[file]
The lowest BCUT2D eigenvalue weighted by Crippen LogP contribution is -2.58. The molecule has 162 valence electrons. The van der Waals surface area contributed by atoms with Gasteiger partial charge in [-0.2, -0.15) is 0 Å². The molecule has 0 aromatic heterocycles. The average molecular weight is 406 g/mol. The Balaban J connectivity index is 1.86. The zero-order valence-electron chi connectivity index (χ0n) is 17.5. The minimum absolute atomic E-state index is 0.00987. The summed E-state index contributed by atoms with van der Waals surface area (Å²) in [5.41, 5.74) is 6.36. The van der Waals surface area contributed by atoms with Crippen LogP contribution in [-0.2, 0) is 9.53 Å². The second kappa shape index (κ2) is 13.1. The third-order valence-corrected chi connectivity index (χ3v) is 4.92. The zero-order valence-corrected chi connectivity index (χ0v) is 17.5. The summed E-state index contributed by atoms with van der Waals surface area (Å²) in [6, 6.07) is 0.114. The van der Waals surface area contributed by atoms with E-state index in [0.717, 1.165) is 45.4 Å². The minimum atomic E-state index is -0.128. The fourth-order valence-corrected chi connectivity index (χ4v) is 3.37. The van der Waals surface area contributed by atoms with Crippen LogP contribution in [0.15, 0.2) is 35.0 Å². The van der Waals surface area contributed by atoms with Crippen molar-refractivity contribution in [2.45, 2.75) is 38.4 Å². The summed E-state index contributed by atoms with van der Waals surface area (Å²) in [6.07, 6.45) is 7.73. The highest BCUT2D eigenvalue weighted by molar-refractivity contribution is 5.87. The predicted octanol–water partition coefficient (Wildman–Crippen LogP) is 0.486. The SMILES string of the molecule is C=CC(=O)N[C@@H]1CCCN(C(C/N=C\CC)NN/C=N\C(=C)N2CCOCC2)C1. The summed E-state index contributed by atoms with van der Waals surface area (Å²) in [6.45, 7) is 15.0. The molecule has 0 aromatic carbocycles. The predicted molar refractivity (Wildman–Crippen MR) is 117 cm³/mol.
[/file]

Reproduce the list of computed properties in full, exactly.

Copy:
The lowest BCUT2D eigenvalue weighted by Crippen LogP contribution is -2.58. The molecule has 162 valence electrons. The van der Waals surface area contributed by atoms with Gasteiger partial charge in [-0.2, -0.15) is 0 Å². The molecule has 0 aromatic heterocycles. The average molecular weight is 406 g/mol. The Balaban J connectivity index is 1.86. The zero-order valence-electron chi connectivity index (χ0n) is 17.5. The minimum absolute atomic E-state index is 0.00987. The summed E-state index contributed by atoms with van der Waals surface area (Å²) in [5.41, 5.74) is 6.36. The van der Waals surface area contributed by atoms with Crippen LogP contribution in [-0.2, 0) is 9.53 Å². The second kappa shape index (κ2) is 13.1. The third-order valence-corrected chi connectivity index (χ3v) is 4.92. The zero-order valence-corrected chi connectivity index (χ0v) is 17.5. The summed E-state index contributed by atoms with van der Waals surface area (Å²) in [6, 6.07) is 0.114. The van der Waals surface area contributed by atoms with E-state index in [0.717, 1.165) is 45.4 Å². The minimum atomic E-state index is -0.128. The fourth-order valence-corrected chi connectivity index (χ4v) is 3.37. The van der Waals surface area contributed by atoms with Crippen LogP contribution in [0.15, 0.2) is 35.0 Å². The van der Waals surface area contributed by atoms with Crippen molar-refractivity contribution in [2.45, 2.75) is 38.4 Å². The summed E-state index contributed by atoms with van der Waals surface area (Å²) in [6.07, 6.45) is 7.73. The highest BCUT2D eigenvalue weighted by molar-refractivity contribution is 5.87. The predicted octanol–water partition coefficient (Wildman–Crippen LogP) is 0.486. The SMILES string of the molecule is C=CC(=O)N[C@@H]1CCCN(C(C/N=C\CC)NN/C=N\C(=C)N2CCOCC2)C1. The summed E-state index contributed by atoms with van der Waals surface area (Å²) in [6.45, 7) is 15.0. The molecule has 0 aromatic carbocycles. The predicted molar refractivity (Wildman–Crippen MR) is 117 cm³/mol.